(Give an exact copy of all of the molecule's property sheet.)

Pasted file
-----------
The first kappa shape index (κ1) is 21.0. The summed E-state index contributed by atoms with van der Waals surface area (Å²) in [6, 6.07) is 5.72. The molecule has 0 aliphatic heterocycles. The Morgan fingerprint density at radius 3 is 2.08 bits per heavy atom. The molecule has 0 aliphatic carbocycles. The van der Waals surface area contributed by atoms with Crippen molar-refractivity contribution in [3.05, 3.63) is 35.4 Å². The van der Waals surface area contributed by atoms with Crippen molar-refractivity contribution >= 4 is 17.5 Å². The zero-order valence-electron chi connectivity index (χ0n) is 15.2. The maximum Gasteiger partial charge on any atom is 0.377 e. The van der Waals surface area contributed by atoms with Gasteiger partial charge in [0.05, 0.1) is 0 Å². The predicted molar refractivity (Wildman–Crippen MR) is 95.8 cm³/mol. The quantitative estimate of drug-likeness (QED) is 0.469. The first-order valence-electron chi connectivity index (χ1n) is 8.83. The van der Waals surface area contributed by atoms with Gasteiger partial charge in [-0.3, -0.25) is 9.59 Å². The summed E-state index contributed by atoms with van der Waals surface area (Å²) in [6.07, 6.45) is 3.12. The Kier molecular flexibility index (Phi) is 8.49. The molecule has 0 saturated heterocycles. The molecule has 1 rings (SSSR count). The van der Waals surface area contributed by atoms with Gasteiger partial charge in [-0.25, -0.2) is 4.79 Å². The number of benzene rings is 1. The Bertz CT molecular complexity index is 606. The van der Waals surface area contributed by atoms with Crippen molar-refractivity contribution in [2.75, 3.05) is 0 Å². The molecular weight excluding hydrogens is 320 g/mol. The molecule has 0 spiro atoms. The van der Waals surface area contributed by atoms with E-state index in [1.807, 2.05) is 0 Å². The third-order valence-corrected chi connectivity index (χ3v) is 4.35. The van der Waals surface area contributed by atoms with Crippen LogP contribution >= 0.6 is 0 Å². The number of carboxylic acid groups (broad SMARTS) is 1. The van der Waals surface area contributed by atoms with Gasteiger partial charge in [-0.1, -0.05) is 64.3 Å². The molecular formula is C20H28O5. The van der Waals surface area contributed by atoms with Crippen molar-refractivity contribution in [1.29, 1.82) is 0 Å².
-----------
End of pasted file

The first kappa shape index (κ1) is 21.0. The summed E-state index contributed by atoms with van der Waals surface area (Å²) in [6, 6.07) is 5.72. The molecule has 0 aliphatic heterocycles. The Morgan fingerprint density at radius 3 is 2.08 bits per heavy atom. The molecule has 0 aliphatic carbocycles. The van der Waals surface area contributed by atoms with Crippen molar-refractivity contribution in [3.05, 3.63) is 35.4 Å². The van der Waals surface area contributed by atoms with Crippen molar-refractivity contribution >= 4 is 17.5 Å². The zero-order valence-electron chi connectivity index (χ0n) is 15.2. The maximum Gasteiger partial charge on any atom is 0.377 e. The van der Waals surface area contributed by atoms with Gasteiger partial charge in [0.05, 0.1) is 0 Å². The predicted molar refractivity (Wildman–Crippen MR) is 95.8 cm³/mol. The quantitative estimate of drug-likeness (QED) is 0.469. The first-order valence-electron chi connectivity index (χ1n) is 8.83. The van der Waals surface area contributed by atoms with Gasteiger partial charge in [-0.3, -0.25) is 9.59 Å². The summed E-state index contributed by atoms with van der Waals surface area (Å²) in [6.07, 6.45) is 3.12. The Kier molecular flexibility index (Phi) is 8.49. The molecule has 0 saturated heterocycles. The molecule has 1 rings (SSSR count). The van der Waals surface area contributed by atoms with Gasteiger partial charge in [-0.25, -0.2) is 4.79 Å². The number of benzene rings is 1. The Bertz CT molecular complexity index is 606. The van der Waals surface area contributed by atoms with Crippen molar-refractivity contribution in [2.75, 3.05) is 0 Å². The molecular weight excluding hydrogens is 320 g/mol. The molecule has 0 spiro atoms. The van der Waals surface area contributed by atoms with E-state index in [1.807, 2.05) is 0 Å². The third-order valence-corrected chi connectivity index (χ3v) is 4.35. The van der Waals surface area contributed by atoms with Crippen LogP contribution >= 0.6 is 0 Å². The number of carboxylic acid groups (broad SMARTS) is 1. The van der Waals surface area contributed by atoms with Gasteiger partial charge in [-0.1, -0.05) is 64.3 Å². The molecular formula is C20H28O5. The van der Waals surface area contributed by atoms with Crippen molar-refractivity contribution in [1.29, 1.82) is 0 Å².